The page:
Thunder Bay Above Provincial Averages in Wait Times – OMA
Thunder Bay – COVID-19 Update – One of the impacts of the COVID-19 pandemic has been a growing backlog of patients in the healthcare system needing surgery and diagnostic tests.
At the Thunder Bay Regional Health Sciences Centre the facility is often at over-capacity. This week there were reports of patients being held in ambulances in the Emergency Ward awaiting room inside so they could be treated.
As of Friday the TBRHSC and the Thunder Bay District Health Unit declared a COVID-19 Outbreak in Ward 2 of the facility and reported that the hospital capacity was at 100.4 per cent.
In Ontario, the number of backlogged surgeries is growing.
The Ontario Medical Association has estimated 21,000,000 patient services have been delayed or cancelled due to the COVID-19 pandemic. As the Omicron Sixth Wave of the pandemic continues, it is possible increased numbers of patient services could be delayed.
In Thunder Bay the wait times for healthcare are slightly above provincial averages.
Province-wide, about 29 per cent of Ontarians receiving knee surgery waited longer than provincial targets, according to the latest public data from Ontario Health, and 63 per cent of Ontarians waited longer than recommended for MRIs.
In Thunder Bay however, 32 per cent of people waited longer for knee surgery and 65 per cent waited longer for an MRI.
Provincial guidelines recommend knee surgeries be performed within 42 to 182 days from the time of decision to surgery, depending on how urgent the procedure is considered. It’s recommended MRIs be provided within two to 28 days, depending on the urgency.
Seniors in Thunder Bay are also waiting much longer than the provincial average to get into a long-term care facility in the region’s Local Health Integration Network. They waited 189 days, compared to the provincial average of 149 days, according to the most recent public data from Health Quality Ontario.
“People across Ontario are waiting longer for surgeries and MRIs than the province’s own recommendations, and the wait times are even longer for patients here in Thunder Bay,” said Doctor Stephen Viherjoki, the chair of the local Ontario Medical Association district. “Physicians and other health-care workers are doing everything they can to get patients the care they need, but they need help from the province.”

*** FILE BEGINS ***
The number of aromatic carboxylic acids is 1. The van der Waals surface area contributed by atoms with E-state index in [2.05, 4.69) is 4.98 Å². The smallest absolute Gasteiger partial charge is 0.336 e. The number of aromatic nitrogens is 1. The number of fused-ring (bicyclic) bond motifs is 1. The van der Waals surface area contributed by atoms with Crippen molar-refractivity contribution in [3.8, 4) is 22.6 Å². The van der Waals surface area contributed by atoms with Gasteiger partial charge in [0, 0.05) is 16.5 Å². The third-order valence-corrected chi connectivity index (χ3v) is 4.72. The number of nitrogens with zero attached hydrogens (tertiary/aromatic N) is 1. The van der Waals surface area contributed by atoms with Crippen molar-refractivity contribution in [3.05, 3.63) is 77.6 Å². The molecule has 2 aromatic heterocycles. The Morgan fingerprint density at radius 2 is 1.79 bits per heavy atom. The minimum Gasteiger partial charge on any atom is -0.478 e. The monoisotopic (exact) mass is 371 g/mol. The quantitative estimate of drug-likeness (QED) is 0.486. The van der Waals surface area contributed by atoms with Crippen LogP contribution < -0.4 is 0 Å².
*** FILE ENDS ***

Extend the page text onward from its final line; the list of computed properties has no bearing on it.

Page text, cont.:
Manitoba Doctors Say 110,000 Backlog Procedures
In Manitoba, physicians are calling for clear and decisive action to address the growing backlog in surgeries and diagnostic tests. In a detailed report released on Fridayday, Doctors Manitoba estimates the “pandemic backlog” has reached over 110,000procedures. That number of backlogged cases continues to grow.
“The pandemic backlog of medical tests and surgeries is staggering, and it’s getting bigger every day,” said Dr. Kristjan Thompson, President of Doctors Manitoba. “As we move past this third wave, patients need to see immediate and sustained action to address this critical issue.”
The growing backlog, which is leading to lengthy delays in diagnosis and treatment, is estimated to include:
- Over 39,000 surgeries, including in serious life-saving surgeries
- Over 44,000 diagnostic imaging procedures, such as MRI, CT and ultrasound scans
- Over 32,000 other procedures, including endoscopies, mammograms and allergy tests.
To address the backlog, Doctors Manitoba recommends three broad actions:
- A clear provincial commitment to fully address the pandemic backlog by a fixed date.
- The creation of a surgery and diagnostic recovery task force, including both health system leaders and front line physicians and health care workers, to lead the immediate and sustained task of addressing the backlog.
- Monthly public reporting on the size of the backlog and on actions to improve the situation.
“We recognize the provincial government invested in reducing wait times, but unfortunately all of that progress has been erased by this pandemic,” added Dr. Thompson. “We now face a backlog and wait lists that are longer than most physicians have ever seen, and this crisis requires an immediate and ongoing coordinated response from provincial leaders.”
Physicians cited a shortage of nurses and technologists as top barriers to addressing the backlog, a problem that started long before the pandemic. This left Manitoba’s hospitals especially vulnerable during the pandemic, perhaps more so than any other province, because there was little capacity to absorb even a moderate increase in COVID-19 admissions without significant disruptions to other hospital services.
The diagnostic and surgery backlog is one of the top concerns for physicians in Manitoba, who are worried about their patients. Delays and repeated cancellations are leading to:
- Patients waiting in pain and discomfort;
- Minor health issues becoming more complicated, requiring more complex surgeries and longer hospital stays; and
- Patient harm, including delayed diagnosis, permanent disability and death.